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Lesson Plan #:AELP-WLG000
Author: Gary Miller; Whitford (Int.) Beaverton, OR
Endorsed by: These lesson plans are the result of the work of the teachers who have attended the Columbia Education Center’s Summer Workshop. CEC is a consortium of teacher from 14 western states dedicated to improving the quality of education in the rural, western, United States, and particularly the quality of math and science Education. CEC uses Big Sky Telegraph as the hub of their telecommunications network that allows the participating teachers to stay in contact with their trainers and peers that they have met at the Workshops. Date: May 1994

Grade Level(s): 7, 8, 9


  • Language Arts/Whole Language

I have used it successfully with 7th through 9th grade students. It may be presented as a language arts activity but could easily be presented as a cultural awareness or human relations activity.

Overview: This lesson involves observation, role playing, writing in character, and presentation to the class. Students will visualize themselves as an observer of humanity in a given situation. They will be stepping out of their own character and into the character of someone else (what an opportunity to teach Reach!). They will react to a situation as they imagine someone else might and then write about it. Your classroom may need to be reorganized to simulate a shopping mall, but you need no special equipment or materials.

Purpose: As this lesson unfolds, students will begin to understand how they observe, identify, and sometimes judge others by behavior and appearance.

Objective(s): This lesson will help kids become better observers, demonstrate point of view as a literary and human function, and teach them an important lesson about how to understand differing perspectives in the same situation.

Resources/Materials: The only materials required for this activity are a flexible room, imagination, and a very heavy book. (a microphone can be improvised)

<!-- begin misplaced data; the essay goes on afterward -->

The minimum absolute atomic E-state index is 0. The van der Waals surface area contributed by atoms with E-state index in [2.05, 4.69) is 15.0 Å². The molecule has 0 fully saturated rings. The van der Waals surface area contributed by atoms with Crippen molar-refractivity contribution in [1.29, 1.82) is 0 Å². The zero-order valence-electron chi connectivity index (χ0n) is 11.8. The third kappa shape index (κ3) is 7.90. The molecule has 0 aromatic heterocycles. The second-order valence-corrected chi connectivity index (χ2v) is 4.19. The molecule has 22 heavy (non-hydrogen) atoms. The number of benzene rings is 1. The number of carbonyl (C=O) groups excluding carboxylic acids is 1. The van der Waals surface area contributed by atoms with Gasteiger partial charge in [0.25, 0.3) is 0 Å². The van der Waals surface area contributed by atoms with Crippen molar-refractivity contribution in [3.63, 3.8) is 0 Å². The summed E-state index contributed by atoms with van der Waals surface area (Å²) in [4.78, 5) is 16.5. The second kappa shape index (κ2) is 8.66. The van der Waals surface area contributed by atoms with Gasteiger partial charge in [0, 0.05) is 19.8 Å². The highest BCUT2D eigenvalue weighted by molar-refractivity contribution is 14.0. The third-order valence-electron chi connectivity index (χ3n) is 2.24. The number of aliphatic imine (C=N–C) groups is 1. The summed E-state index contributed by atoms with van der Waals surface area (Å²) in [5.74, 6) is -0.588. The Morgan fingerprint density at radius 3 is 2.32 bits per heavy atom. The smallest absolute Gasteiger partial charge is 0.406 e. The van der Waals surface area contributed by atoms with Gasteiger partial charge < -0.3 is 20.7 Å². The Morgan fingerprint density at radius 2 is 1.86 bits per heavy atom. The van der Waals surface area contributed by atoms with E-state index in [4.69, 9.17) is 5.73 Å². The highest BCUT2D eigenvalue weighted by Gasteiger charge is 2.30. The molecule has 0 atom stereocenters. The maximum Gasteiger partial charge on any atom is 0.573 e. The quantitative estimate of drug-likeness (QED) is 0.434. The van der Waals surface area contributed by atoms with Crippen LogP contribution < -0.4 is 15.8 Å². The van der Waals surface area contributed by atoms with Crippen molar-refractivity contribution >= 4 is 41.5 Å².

Activities and Procedures:

  • Ask students to list the different types of people they might see at a large shopping mall on a Saturday afternoon (families, kids, security and custodial people, clerks, retired people, mall walkers, people canvassing, etc. List as many as possible on the board.
  • Have the students choose one character and visualize what that character might be doing at the mall. Then adjust your classroom to accommodate movement and have the kids actually simulate their characters by turning the room into the shopping mall! Encourage the kids to really get into their roles.
  • After the students have been role playing for about two minutes (just make sure they are completely absorbed in what they are doing), slam the heaviest book in the room down on the floor. Explain that a huge explosion has just occurred. Instruct the students to return to their desks and write what just happened from the point of view of the character they are pretending to be.
  • Allow five to ten minutes for writing and then ask students to meet in small groups to read their writing to each other. Each group should choose the best or most effective writing from their group.
  • Select a TV interviewer from the class and stage a Man on the Street interview with all of the selected authors. ( I usually choose one of my least successful writers as the interviewer)
  • Discussion may follow concerning point of view writing.
  • Tying It All Together: In addition to being an active, fun, and creative way to teach a literary element, this activity helps students to see how they look at others, and how different people might have differing perspectives on the same experience. While some what slanted culturally (in that it assumes most kids have access to and would go to a shopping mall), the format allows for modification and adjustment to create an environment where students might enjoy the privilege of walking a mile in someone else’s moccasins and learning a new point of view.